A semi-sequel to Disney’s 1940 classic ‘Fantasia’ which features the original film’s most famous sequence – the Mickey Mouse adventure ‘The Sorcerer’s Apprentice’ – plus seven other all-new animated interpretations of classical music. Highlights include the interwoven stories of a group of 1930s New Yorkers accompanied by Gershwin’s ‘Rhapsody in Blue’, the volcanic eruptions which illustrate Stravinsky’s ‘Firebird Suite’, and the story of Noah, his ark, and his assistant Donald Duck, played out to the strains of Elgar’s ‘Pomp and Circumstance’.
More ambitious in scope than any of its other animated films (before or to come), Disney’s 1940 Fantasia was a dizzying, magical, and highly enjoyable marriage of classical music and animated images. Fantasia 2000 features some breathtaking animation and storytelling, and in a few spots soars to wonderful high points, but it still more often than not has the feel of walking in its predecessor’s footsteps as opposed to creating its own path. A family of whales swimming and soaring to Respighi’s The Pines of Rome is magical to watch, but ends all too soon; a forest sprite’s dance of life, death, and rebirth to Stravinsky’s The Rite of Spring too clearly echoes the original Fantasia’s Night on Bald Mountain/Ave Maria sequence. But when it’s on target, Fantasia 2000 is glorious enough to make you giddy. Hans Christian Andersen’s “The Steadfast Tin Soldier” is a perfect narrative set to Shostakovich’s Piano Concerto No. 2, and Donald Duck’s guest appearance as the assistant to Noah (of ark fame) set to Elgar’s Pomp and Circumstance marches is a welcome companion piece (though not an equal) to The Sorcerer’s Apprentice, the one original Fantasia piece included here. The high point of Fantasia 2000, though, is a fantastic day-in-the-life sequence of 1930s New York City set to Gershwin’s Rhapsody in Blue and animated in the style of cartoonist Al Hirschfeld; it’s a perfect melding of music, story, and animation. Let’s hope future Fantasias (reportedly in the works) take a cue from the best of this compilation. The music is provided by the Chicago Symphony Orchestra, conducted by James Levine, interspersed with negligible intros by Steve Martin, Bette Midler, Itzhak Perlman, James Earl Jones, and others. –Mark Englehart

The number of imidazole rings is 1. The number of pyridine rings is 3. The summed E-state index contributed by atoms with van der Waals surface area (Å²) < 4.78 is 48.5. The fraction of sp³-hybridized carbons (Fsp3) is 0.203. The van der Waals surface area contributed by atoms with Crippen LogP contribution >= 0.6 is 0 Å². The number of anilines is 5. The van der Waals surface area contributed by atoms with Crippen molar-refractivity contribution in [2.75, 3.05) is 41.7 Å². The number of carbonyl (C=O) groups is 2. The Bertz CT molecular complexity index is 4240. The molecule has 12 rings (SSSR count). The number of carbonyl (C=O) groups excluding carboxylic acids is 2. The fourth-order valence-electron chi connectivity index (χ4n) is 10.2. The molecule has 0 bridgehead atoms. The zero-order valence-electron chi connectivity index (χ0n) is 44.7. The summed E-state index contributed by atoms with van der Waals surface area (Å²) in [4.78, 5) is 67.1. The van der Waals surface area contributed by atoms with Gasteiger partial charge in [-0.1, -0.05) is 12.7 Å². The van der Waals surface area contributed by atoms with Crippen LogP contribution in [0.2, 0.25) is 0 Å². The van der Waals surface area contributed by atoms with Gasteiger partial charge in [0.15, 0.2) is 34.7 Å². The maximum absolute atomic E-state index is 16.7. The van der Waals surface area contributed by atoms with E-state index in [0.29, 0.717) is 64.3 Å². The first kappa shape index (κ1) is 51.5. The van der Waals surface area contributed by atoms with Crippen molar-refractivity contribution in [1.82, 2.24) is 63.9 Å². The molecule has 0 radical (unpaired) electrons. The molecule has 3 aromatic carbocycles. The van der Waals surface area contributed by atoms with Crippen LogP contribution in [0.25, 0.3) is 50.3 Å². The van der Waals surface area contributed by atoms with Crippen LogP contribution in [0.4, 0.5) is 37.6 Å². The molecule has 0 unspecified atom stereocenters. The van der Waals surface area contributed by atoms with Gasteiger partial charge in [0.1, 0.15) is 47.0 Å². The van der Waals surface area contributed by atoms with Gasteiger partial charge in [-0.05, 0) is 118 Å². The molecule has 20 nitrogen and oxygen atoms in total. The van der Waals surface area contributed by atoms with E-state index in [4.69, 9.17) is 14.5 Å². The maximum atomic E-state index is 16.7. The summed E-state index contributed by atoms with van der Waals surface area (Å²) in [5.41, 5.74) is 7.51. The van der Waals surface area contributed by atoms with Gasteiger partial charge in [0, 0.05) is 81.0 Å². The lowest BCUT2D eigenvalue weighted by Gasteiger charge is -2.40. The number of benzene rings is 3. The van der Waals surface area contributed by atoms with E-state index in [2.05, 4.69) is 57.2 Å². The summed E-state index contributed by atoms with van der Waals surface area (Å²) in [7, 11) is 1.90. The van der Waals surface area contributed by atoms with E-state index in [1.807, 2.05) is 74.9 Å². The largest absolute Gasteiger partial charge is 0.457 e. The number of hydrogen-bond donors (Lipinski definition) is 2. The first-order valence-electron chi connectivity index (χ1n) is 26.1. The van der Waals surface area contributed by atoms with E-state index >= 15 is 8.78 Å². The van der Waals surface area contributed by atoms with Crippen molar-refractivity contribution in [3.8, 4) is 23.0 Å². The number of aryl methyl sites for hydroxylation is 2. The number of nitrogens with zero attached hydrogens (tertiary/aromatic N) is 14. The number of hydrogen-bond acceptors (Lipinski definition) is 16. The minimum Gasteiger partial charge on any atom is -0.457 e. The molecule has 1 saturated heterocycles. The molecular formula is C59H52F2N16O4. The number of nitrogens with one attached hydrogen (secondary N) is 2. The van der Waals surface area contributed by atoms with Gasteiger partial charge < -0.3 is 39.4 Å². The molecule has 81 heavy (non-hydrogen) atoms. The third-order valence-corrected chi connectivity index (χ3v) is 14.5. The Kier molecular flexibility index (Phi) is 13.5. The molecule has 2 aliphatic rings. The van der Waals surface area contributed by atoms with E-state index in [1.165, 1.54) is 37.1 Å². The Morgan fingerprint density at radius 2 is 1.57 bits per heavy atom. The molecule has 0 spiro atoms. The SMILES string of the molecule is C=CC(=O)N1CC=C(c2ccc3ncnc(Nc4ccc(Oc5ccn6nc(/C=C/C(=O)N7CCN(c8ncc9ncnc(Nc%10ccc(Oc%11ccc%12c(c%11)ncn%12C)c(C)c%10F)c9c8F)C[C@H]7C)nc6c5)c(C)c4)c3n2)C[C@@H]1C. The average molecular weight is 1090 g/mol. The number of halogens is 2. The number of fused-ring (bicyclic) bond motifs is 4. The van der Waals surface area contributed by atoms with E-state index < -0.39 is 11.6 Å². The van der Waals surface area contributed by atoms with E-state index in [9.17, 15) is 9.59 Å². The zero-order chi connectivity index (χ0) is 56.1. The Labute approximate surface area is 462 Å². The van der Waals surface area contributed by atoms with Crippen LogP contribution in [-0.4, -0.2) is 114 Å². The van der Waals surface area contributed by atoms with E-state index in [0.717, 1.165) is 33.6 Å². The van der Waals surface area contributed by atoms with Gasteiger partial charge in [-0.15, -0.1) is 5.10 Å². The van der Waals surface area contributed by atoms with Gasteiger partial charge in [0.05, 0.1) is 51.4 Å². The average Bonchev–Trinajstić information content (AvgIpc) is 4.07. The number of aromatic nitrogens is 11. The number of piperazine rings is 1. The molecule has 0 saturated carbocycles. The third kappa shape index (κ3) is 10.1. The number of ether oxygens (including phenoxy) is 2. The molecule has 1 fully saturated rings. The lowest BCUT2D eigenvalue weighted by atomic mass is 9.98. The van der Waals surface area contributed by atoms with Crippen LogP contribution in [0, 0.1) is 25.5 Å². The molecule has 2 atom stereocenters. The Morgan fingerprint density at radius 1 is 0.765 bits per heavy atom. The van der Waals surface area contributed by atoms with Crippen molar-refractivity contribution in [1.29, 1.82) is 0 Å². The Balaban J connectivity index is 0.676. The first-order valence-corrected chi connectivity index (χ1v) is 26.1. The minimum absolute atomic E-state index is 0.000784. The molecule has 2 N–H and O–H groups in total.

This is a Region Free Blu-ray and will play on ALL Blu-ray players.
Subtitles: English, Spanish, Portuguese, Dutch, Polish, Hebrew
Region: All Regions/ Region FREE
Aspect Ratio: 16:9 – 1.78:1
Number of discs: 1
Studio: Walt Disney Studios Home Entertainment
DVD Release Date: 28 Mar 2011
Run Time: 71 minutes
Some Bonus DVD or Digital UV Media Items MAY require Region Free DVD players or Activation from a valid, Country Specific IP address, and may require advanced Technical knowledge to operate. As such these items are only sold as a BONUS to your “Blu Ray” Disc.